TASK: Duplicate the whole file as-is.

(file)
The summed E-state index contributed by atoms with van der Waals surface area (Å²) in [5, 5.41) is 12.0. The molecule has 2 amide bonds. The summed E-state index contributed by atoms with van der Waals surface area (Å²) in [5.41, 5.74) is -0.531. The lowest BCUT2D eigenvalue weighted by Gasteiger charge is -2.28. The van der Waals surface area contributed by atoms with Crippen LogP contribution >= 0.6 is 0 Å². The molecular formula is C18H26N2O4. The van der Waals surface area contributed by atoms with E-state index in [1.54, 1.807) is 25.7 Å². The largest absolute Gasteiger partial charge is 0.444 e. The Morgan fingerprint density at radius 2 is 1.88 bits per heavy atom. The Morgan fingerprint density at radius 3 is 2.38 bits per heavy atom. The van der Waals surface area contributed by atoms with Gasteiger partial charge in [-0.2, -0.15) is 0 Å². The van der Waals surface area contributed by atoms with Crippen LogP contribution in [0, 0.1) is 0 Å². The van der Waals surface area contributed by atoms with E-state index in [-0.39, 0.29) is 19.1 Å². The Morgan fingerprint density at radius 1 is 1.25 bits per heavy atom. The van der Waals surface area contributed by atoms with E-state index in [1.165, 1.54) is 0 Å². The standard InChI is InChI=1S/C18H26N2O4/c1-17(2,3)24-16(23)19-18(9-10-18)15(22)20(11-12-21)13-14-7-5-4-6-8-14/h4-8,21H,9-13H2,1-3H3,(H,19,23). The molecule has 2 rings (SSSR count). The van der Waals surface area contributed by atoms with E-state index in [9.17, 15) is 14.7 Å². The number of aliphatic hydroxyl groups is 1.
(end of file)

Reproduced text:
The summed E-state index contributed by atoms with van der Waals surface area (Å²) in [5, 5.41) is 12.0. The molecule has 2 amide bonds. The summed E-state index contributed by atoms with van der Waals surface area (Å²) in [5.41, 5.74) is -0.531. The lowest BCUT2D eigenvalue weighted by Gasteiger charge is -2.28. The van der Waals surface area contributed by atoms with Crippen LogP contribution >= 0.6 is 0 Å². The molecular formula is C18H26N2O4. The van der Waals surface area contributed by atoms with E-state index in [1.54, 1.807) is 25.7 Å². The largest absolute Gasteiger partial charge is 0.444 e. The Morgan fingerprint density at radius 2 is 1.88 bits per heavy atom. The Morgan fingerprint density at radius 3 is 2.38 bits per heavy atom. The van der Waals surface area contributed by atoms with Gasteiger partial charge in [-0.2, -0.15) is 0 Å². The van der Waals surface area contributed by atoms with Crippen LogP contribution in [0, 0.1) is 0 Å². The van der Waals surface area contributed by atoms with E-state index in [-0.39, 0.29) is 19.1 Å². The Morgan fingerprint density at radius 1 is 1.25 bits per heavy atom. The van der Waals surface area contributed by atoms with E-state index in [1.165, 1.54) is 0 Å². The standard InChI is InChI=1S/C18H26N2O4/c1-17(2,3)24-16(23)19-18(9-10-18)15(22)20(11-12-21)13-14-7-5-4-6-8-14/h4-8,21H,9-13H2,1-3H3,(H,19,23). The molecule has 2 rings (SSSR count). The van der Waals surface area contributed by atoms with E-state index in [9.17, 15) is 14.7 Å². The number of aliphatic hydroxyl groups is 1.